Middle East Resources

The Tragedy of Post-Colonial Middle East Ravaged by Military Coup d’états

By Bassam Michael Madany

Part II: The Militarization of Egyptian Governance

Syria began the cycle of military coup d’états in the Middle East during the summer of 1949. Three years later, Egypt went through a similar upheaval, even though it lacked the violence that had accompanied the Syrian coup.

On 22–26 July 1952, a group of disaffected officers in the Egyptian army launched a coup d’état against the government of King Farouk of Egypt. At first, the leader of the Revolution was a seasoned officer, General Muhammad Naguib, It didn’t take long to discover that the real power behind the coup was Colonel Gamal Abdel Nasser, founder of the Free Officers group who had participated in the First Arab-Israeli War, in May 1948. While the Egyptian Army managed to occupy the Gaza Strip and the region of Hebron;  by the end of the summer, Egypt and all the other Arab armies that had participated in the war, had accepted the Armistice Agreement that was negotiated by the United Nations Organization.

Gamal Abdel Nasser ruled Egypt from 1952 until his death in September 1970. During this period, modernization and Socialist reforms became a part of Egyptian life. He regarded himself as the leader of Pan-Arab nationalism. On the world stage, Nasser was a constituent member of the Non-Aligned Movement with Prime Minister Nehru of India, Marshall Tito of Yugoslavia, and President Sukarno, of Indonesia.

Three years after the Revolution, President Nasser nationalized the Suez Canal that had been under the control of Britain and France. In response, Israeli, British and French forces attacked the Canal’s zone, which precipitated a major world crisis. Both the USR and the US (under President Eisenhauer) forced the retreat of British, French, and Israeli forces from the Sinai Peninsula.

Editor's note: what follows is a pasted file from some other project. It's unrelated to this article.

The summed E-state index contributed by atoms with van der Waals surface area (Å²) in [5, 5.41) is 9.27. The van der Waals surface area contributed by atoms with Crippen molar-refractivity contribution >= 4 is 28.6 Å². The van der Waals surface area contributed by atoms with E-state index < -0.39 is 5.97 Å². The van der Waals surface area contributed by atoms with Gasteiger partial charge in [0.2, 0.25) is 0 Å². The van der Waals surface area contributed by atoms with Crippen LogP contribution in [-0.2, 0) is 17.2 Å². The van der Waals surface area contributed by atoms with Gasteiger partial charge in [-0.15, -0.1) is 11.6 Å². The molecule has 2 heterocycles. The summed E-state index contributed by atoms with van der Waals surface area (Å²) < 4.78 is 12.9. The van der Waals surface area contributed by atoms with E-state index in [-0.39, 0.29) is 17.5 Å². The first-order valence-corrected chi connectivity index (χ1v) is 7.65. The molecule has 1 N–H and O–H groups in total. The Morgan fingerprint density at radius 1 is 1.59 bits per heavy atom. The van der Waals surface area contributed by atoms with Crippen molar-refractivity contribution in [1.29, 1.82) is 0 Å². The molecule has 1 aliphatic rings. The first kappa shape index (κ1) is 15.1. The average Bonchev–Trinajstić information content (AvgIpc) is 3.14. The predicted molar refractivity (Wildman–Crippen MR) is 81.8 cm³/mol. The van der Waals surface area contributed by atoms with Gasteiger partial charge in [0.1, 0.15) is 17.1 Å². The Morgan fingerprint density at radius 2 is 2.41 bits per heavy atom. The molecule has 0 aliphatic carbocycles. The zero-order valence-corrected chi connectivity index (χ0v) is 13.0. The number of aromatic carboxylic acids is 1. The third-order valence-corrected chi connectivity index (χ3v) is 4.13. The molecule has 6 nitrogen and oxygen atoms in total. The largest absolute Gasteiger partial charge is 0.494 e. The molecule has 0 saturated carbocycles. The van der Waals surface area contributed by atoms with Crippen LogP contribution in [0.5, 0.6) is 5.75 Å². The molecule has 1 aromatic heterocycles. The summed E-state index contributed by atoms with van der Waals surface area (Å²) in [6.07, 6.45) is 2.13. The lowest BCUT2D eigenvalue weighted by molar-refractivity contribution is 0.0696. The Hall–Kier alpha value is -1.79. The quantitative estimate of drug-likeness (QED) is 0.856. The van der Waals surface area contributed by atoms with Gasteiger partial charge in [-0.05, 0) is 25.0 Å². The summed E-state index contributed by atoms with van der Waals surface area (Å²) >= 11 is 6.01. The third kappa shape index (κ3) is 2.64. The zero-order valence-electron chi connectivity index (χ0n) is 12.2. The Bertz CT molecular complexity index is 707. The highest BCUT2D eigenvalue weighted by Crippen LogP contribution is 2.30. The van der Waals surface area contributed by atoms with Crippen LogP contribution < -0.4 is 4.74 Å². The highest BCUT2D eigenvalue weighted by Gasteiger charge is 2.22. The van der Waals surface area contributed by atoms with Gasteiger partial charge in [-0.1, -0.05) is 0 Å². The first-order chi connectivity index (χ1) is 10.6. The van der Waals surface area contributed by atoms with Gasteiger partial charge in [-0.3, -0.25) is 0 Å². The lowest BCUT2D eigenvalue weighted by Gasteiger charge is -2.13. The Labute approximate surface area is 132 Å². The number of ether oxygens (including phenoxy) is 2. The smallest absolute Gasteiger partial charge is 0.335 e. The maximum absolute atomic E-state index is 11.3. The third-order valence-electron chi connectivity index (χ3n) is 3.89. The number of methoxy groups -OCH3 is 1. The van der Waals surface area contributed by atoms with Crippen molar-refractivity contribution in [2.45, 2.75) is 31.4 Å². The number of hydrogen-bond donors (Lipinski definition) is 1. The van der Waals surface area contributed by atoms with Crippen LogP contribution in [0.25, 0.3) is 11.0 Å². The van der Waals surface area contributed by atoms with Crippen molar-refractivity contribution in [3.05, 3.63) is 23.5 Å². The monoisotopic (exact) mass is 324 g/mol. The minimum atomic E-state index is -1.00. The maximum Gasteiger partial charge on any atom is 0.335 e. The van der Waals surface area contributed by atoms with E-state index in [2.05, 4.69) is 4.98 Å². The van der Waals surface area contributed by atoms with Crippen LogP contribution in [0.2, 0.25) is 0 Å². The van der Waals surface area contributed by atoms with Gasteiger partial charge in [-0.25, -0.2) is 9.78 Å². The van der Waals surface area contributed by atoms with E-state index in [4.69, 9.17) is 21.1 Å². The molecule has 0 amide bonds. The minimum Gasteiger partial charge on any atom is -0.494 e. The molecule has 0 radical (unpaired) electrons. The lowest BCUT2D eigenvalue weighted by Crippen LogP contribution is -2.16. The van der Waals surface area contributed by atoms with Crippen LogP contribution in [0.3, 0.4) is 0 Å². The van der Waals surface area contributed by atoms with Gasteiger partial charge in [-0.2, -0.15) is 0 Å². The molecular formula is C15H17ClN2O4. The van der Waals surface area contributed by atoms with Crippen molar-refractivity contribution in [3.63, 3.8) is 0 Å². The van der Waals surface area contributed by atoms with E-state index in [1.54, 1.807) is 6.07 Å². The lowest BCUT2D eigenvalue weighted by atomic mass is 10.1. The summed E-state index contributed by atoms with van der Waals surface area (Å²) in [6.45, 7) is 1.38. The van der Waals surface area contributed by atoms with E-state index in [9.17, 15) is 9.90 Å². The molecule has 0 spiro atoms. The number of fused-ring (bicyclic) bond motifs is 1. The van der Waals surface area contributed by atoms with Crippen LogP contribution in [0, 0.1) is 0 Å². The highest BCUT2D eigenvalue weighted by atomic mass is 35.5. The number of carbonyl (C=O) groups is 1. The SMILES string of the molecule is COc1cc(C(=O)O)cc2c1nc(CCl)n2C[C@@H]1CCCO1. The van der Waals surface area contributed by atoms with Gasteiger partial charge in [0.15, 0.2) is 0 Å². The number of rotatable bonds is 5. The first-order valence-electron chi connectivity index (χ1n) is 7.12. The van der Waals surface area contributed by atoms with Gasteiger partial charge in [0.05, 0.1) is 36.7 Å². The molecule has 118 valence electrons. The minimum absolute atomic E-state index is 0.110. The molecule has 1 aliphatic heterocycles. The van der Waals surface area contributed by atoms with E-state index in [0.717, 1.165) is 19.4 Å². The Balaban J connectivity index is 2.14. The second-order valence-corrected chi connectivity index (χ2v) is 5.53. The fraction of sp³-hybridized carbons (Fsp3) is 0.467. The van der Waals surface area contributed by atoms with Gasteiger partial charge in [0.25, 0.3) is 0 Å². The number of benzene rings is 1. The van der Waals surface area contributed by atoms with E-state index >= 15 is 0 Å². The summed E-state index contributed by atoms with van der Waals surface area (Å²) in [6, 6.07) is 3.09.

President Nasser & the Muslim Brotherhood

The Society of the Muslim Brothers (Jama ‘at al-Ikhwan al-Muslimeen) was founded by the Egyptian teacher, Hassan al-Banna in 1928, four years after Kemal Ataturk, President of Turkey, had abolished the Caliphate. During the reign of King Farouk, the Brotherhood was involved in the assassination of Prime Minister Mahmoud Fahmy Elnokrashy Pasha on 28 December 1948. In retaliation, the government arranged for the murder of al-Banna on 12 February 1949.

The Muslim Brotherhood did not welcome Nasser’s Pan-Arabism, that brought them into conflict with him. On 26 October 1954, while President Nasser was addressing a Rally in Alexandria, a member of the Brotherhood attempted to assassinate him. That led to a campaign of persecution of the organization, including the execution of several of the Brotherhood’s leaders.

[A personal note. At the time, I was living in Syria; quite often I would tune in to Radio Cairo. On Tuesday afternoon of 26 October 1954, while listening to President Nasser’s speech, I heard gun shots. A few moments later, it became clear that Nasser was safe! What a relief!]